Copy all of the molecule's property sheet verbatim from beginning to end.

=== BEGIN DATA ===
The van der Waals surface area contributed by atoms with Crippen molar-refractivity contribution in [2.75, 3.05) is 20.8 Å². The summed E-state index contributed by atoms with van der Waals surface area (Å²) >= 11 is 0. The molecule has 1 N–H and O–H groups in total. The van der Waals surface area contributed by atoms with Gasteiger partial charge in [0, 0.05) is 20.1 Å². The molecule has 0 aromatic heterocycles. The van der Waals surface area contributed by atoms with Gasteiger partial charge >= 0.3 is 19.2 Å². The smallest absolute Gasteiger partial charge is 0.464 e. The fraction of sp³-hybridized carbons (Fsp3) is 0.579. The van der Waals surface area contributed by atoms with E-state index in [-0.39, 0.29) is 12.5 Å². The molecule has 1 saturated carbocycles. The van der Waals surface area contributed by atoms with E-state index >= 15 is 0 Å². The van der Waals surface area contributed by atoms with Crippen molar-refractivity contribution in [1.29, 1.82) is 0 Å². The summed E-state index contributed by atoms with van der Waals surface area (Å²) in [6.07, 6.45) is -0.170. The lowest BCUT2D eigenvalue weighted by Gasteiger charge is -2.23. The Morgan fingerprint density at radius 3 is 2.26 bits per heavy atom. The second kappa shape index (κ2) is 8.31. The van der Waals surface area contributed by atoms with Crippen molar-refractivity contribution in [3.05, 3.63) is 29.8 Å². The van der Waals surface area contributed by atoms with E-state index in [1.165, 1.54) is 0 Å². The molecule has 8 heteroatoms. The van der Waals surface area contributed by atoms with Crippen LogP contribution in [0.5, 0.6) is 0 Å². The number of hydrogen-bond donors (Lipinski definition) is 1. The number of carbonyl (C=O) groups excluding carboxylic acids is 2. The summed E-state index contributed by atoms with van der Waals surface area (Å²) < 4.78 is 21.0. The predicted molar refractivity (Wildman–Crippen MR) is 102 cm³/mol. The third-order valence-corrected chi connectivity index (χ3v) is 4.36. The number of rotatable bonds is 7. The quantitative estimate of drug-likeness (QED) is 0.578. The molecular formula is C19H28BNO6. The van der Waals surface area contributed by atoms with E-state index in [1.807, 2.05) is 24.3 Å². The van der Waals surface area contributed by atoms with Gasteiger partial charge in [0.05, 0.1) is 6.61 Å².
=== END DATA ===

The van der Waals surface area contributed by atoms with Crippen molar-refractivity contribution in [2.75, 3.05) is 20.8 Å². The summed E-state index contributed by atoms with van der Waals surface area (Å²) >= 11 is 0. The molecule has 1 N–H and O–H groups in total. The van der Waals surface area contributed by atoms with Gasteiger partial charge in [0, 0.05) is 20.1 Å². The molecule has 0 aromatic heterocycles. The van der Waals surface area contributed by atoms with Gasteiger partial charge >= 0.3 is 19.2 Å². The smallest absolute Gasteiger partial charge is 0.464 e. The fraction of sp³-hybridized carbons (Fsp3) is 0.579. The van der Waals surface area contributed by atoms with E-state index in [-0.39, 0.29) is 12.5 Å². The molecule has 1 saturated carbocycles. The van der Waals surface area contributed by atoms with E-state index >= 15 is 0 Å². The van der Waals surface area contributed by atoms with Crippen molar-refractivity contribution in [1.29, 1.82) is 0 Å². The summed E-state index contributed by atoms with van der Waals surface area (Å²) in [6.07, 6.45) is -0.170. The lowest BCUT2D eigenvalue weighted by Gasteiger charge is -2.23. The Morgan fingerprint density at radius 3 is 2.26 bits per heavy atom. The second kappa shape index (κ2) is 8.31. The van der Waals surface area contributed by atoms with Crippen molar-refractivity contribution in [3.05, 3.63) is 29.8 Å². The van der Waals surface area contributed by atoms with E-state index in [1.165, 1.54) is 0 Å². The molecule has 8 heteroatoms. The van der Waals surface area contributed by atoms with Crippen LogP contribution in [0.5, 0.6) is 0 Å². The number of hydrogen-bond donors (Lipinski definition) is 1. The number of carbonyl (C=O) groups excluding carboxylic acids is 2. The summed E-state index contributed by atoms with van der Waals surface area (Å²) < 4.78 is 21.0. The predicted molar refractivity (Wildman–Crippen MR) is 102 cm³/mol. The third-order valence-corrected chi connectivity index (χ3v) is 4.36. The number of rotatable bonds is 7. The quantitative estimate of drug-likeness (QED) is 0.578. The molecular formula is C19H28BNO6. The van der Waals surface area contributed by atoms with E-state index in [1.807, 2.05) is 24.3 Å². The van der Waals surface area contributed by atoms with Gasteiger partial charge in [0.05, 0.1) is 6.61 Å².